Retailers in revamped Victoria Park Market say they are feeling the pinch as renovation at the historic site drags on.
Construction of new business premises and walkways has just finished after almost two years of work and a bill of more than $20 million. But 20 per cent of the spaces are still not leased and more than half the complex is not yet open.
The site was a refuse station before being turned into a market in 1983. It operated for many years but had become rundown when Victoria Quarter Trust bought it.
The plan had been to redevelop three stages by December last year. But construction has only just finished and many spaces are still to be fitted out. The plan allows for hospitality, retail and office tenancies.
When the Herald on Sunday visited on a weekday afternoon we were the only customers and many shops were shut.
The market's public relations consultant, Paul Blomfield, said 30 per cent of the park has been sold to investors and owner-occupiers for about $26 million. Eighty per cent of the park was leased but about 20 spaces were left, including spaces sold to investors. Only about half the spaces designated for shops are open. "Few of the premises in (the 'new' part of the market) are open. It will be three to four months before all of the recently leased shops are open. As you would expect, some stores require a lengthy shopfit, and in some cases liquor licences and permits."
Blomfield said the hospitality operators were doing very well.
But many of the shops resemble those that were there in the previous incarnation. A notable exception is high-spec Platinum Sports.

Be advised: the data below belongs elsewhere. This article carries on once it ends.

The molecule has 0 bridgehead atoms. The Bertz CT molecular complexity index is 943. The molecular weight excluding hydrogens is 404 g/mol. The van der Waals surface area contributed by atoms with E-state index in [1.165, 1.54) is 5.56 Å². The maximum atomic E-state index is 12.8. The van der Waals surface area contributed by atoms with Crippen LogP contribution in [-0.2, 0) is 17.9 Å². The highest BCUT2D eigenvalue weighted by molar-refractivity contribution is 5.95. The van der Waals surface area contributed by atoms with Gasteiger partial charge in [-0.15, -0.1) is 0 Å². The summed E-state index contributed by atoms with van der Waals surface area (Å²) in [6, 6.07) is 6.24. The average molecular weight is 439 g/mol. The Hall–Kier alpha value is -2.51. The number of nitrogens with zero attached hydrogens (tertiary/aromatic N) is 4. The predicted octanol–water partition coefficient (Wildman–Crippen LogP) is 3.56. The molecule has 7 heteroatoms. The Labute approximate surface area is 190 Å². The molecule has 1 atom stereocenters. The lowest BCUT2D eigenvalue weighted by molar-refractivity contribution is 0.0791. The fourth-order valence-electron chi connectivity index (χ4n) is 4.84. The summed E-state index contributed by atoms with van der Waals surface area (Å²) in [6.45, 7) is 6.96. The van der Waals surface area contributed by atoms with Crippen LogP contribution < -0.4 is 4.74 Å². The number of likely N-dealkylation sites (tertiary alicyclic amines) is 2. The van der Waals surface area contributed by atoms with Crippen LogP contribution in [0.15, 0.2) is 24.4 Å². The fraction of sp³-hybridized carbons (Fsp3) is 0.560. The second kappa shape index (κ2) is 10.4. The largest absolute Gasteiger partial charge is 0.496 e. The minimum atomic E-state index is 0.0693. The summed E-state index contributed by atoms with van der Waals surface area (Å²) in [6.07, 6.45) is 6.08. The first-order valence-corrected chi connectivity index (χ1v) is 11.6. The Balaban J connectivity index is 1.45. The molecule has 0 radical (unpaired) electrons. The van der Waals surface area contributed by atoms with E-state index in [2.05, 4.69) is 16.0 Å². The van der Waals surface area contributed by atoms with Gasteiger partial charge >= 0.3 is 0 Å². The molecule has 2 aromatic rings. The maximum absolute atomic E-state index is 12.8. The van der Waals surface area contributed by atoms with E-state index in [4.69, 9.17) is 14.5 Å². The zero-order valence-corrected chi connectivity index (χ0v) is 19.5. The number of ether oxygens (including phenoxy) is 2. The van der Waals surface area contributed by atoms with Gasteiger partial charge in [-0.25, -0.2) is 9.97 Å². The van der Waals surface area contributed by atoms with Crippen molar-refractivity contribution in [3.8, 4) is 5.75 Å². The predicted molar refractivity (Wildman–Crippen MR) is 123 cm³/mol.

China Melaku, who owns Ethiosales, which sells Rastafarian gifts and clothing, has been in the market for a year after an earlier stint in 2008.
"I'm so depressed," she said. "I thought now it's clean and tidy, maybe it will work out but there aren't many people here yet."
She said she had signed a six-year lease but would be forced out of business if things did not change.
Next door, at Pipe Dreams, which sells legal highs and smoking paraphernalia, the shop attendant said it seemed retailers would prefer to go to malls than take spaces at Victoria Park. "We do get the odd busy day but it's very quiet."
Bevellyn, who declined to give her surname, of The Great New Zealand Shop, said of all her outlets in Auckland, Victoria Park was the worst performing. She said many of the area's restaurants and bars were doing very well, but that was outside the hours that most shops opened.
Warwick Brown, of Buttermilk Cafe, has been in business here eight months. He said the first few were tough but "over the last few months we've been trading well and will be on track to where we need to be".
He said getting the right mix of tenants was vital.
Centre manager Shelley Mitchell said construction had run behind schedule because it was a heritage site. "Every single brick has to be categorised and photographed. It's a very, very big job."
She said the centre would extend the rent-free period for shops that were struggling. She said there was strong inquiry from tenants who may take larger spaces and the car park at the end of the market was also expected to be redeveloped.